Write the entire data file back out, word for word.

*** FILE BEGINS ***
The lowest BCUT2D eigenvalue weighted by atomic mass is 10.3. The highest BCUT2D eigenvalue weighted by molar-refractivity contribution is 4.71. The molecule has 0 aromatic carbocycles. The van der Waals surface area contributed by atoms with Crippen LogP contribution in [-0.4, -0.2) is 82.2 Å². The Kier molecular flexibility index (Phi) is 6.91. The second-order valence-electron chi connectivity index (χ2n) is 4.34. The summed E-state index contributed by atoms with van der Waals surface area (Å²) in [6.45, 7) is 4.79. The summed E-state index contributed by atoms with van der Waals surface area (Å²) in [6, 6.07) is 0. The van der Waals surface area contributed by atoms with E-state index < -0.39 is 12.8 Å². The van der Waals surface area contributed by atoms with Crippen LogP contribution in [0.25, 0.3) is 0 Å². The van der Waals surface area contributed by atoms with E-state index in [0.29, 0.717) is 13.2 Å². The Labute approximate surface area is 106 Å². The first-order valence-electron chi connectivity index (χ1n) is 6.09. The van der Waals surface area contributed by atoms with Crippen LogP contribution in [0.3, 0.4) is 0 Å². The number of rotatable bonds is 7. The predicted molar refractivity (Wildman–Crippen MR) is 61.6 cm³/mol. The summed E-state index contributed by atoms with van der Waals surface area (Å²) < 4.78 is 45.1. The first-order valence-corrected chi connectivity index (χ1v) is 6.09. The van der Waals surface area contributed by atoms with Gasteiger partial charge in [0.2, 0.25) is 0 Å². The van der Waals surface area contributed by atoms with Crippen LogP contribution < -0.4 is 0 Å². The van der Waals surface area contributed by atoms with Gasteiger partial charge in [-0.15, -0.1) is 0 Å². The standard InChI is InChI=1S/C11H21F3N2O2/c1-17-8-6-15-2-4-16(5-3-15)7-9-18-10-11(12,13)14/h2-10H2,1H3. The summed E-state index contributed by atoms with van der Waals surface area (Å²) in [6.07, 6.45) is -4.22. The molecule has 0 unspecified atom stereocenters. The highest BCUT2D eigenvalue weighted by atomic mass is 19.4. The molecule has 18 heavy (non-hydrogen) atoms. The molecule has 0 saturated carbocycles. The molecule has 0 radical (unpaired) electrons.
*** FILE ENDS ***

The lowest BCUT2D eigenvalue weighted by atomic mass is 10.3. The highest BCUT2D eigenvalue weighted by molar-refractivity contribution is 4.71. The molecule has 0 aromatic carbocycles. The van der Waals surface area contributed by atoms with Crippen LogP contribution in [-0.4, -0.2) is 82.2 Å². The Kier molecular flexibility index (Phi) is 6.91. The second-order valence-electron chi connectivity index (χ2n) is 4.34. The summed E-state index contributed by atoms with van der Waals surface area (Å²) in [6.45, 7) is 4.79. The summed E-state index contributed by atoms with van der Waals surface area (Å²) in [6, 6.07) is 0. The van der Waals surface area contributed by atoms with E-state index < -0.39 is 12.8 Å². The van der Waals surface area contributed by atoms with Crippen LogP contribution in [0.25, 0.3) is 0 Å². The van der Waals surface area contributed by atoms with E-state index in [0.29, 0.717) is 13.2 Å². The Labute approximate surface area is 106 Å². The first-order valence-electron chi connectivity index (χ1n) is 6.09. The van der Waals surface area contributed by atoms with Crippen LogP contribution in [0.3, 0.4) is 0 Å². The number of rotatable bonds is 7. The predicted molar refractivity (Wildman–Crippen MR) is 61.6 cm³/mol. The summed E-state index contributed by atoms with van der Waals surface area (Å²) < 4.78 is 45.1. The first-order valence-corrected chi connectivity index (χ1v) is 6.09. The van der Waals surface area contributed by atoms with Gasteiger partial charge in [0.2, 0.25) is 0 Å². The van der Waals surface area contributed by atoms with Crippen LogP contribution < -0.4 is 0 Å². The van der Waals surface area contributed by atoms with Gasteiger partial charge in [-0.15, -0.1) is 0 Å². The standard InChI is InChI=1S/C11H21F3N2O2/c1-17-8-6-15-2-4-16(5-3-15)7-9-18-10-11(12,13)14/h2-10H2,1H3. The summed E-state index contributed by atoms with van der Waals surface area (Å²) in [6.07, 6.45) is -4.22. The molecule has 0 unspecified atom stereocenters. The highest BCUT2D eigenvalue weighted by atomic mass is 19.4. The molecule has 18 heavy (non-hydrogen) atoms. The molecule has 0 saturated carbocycles. The molecule has 0 radical (unpaired) electrons.